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February 6, 1997updated 05 Sep 2016 12:36pm

FOUR SEASONS ATTEMPTS TO WAKE THE MARKET UP TO SUPERNOVA

By CBR Staff Writer

Despite having some good software and a fair degree of capital, Four Seasons Software Inc is still relatively unknown in the application development market, reports our sister publication Software Futures. Four Seasons is originally a Dutch company, with its co-founders having experience in commercial Unix applications software development stretching back to the early 1980s. The software that was later named SuperNova comes from the 1988-timeframe work on a ‘virtual engine’ approach to fourth generation languages; the team developed a completely system- independent, recompilable, portable environment. This tool, however, was not just radically system-independent. To aid productivity, object orientation and traditional procedural features were added, enabling the developer to use whichever approach they prefer. One of the biggest guns in SuperNova’s feature armory, of course, is the fact that it has been able to do what we now call application partitioning since 1991. SuperNova is widely hailed as a terrific piece of software engineering. Sister publication Client Server Tools Bulletin summed it up nicely in October 1996: SuperNova is a brilliant piece of software: cleanly designed, based on profound insights into the working of client/server systems, and loaded with exciting and useful features. Its application partitioning support is more powerful and far easier to use than that offered by Forte Software Inc and Dynasty Technologies Inc. It runs on just about every computer system you could ask for apart from mainframes – and it can even access mainframe data sources if necessary. Just as much as Java or Magic, and more so than Smalltalk, a SuperNova application is completely portable with respect to hardware, operating system, user interface, data access, and networking. The product scales from small applications to huge ones with thousands of clients, 500 application servers, and mainframes in the background. And it doesn’t even cost very much considering the power and flexibility that it delivers.

Competitors imprinted like logic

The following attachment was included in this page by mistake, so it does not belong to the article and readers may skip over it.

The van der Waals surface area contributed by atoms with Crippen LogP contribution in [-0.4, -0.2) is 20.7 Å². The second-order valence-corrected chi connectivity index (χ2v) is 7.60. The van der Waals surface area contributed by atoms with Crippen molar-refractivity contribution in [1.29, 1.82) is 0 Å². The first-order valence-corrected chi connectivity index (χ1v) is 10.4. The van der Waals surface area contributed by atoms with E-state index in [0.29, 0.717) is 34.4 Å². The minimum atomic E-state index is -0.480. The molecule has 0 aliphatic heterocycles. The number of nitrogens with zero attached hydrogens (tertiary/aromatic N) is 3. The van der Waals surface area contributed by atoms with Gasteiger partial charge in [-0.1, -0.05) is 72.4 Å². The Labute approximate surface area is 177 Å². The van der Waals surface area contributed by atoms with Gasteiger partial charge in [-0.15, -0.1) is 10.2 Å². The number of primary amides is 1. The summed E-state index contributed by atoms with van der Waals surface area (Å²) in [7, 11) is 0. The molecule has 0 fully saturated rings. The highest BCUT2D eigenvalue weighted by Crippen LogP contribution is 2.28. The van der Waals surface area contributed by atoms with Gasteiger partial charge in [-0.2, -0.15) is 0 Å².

Yet in a way none of this matters: for the hot application development environment vendors’ names imprinted like logic in an EPROM in the delegates’ brains at shows like DB/Expo are: Forte Software Inc, Dynasty Technologies Inc and Seer Technologies Inc. Four Seasons is invisible out there. Thus, the company has realized that it must raise its profile and is experimenting with various forms of marketing. Last year, the circa $9m company won $5m venture capital funding from a clutch of European and US investment fund groups, to expand and strengthen its worldwide marketing efforts, particularly those in the United States. Ron Heusdens, Four Seasons’ director of business development, has been leading some of that work. He knows the challenge. You’d be surprised how small a part of the market really understands what three-tiered is, he laments – and hence, what his tool could do for them in that context, or even with the Web. But the answer isn’t to say ‘We can do everything’. The question is how to build mind share in a niche first. His current tack is to try and build on what he laughs is somewhat boring, the promise of extension of the lifetime of legacy applications. The company has won a prestigious ‘in’ at newly-public Deutsche Telekom, one of the top five telecom providers in the world. The $1.5m contract is all about unhooking the base logic and business rules trapped in a green-screen fourth-generation language application and extending – yet preserving – that 1,000 seat application’s usefulness. So that’s a useful, perhaps amazingly useful, facility. Is it enough to win the right mind share? No, sadly. Having great software is only steps one and two in a forty step ladder to fame and buying a yacht.

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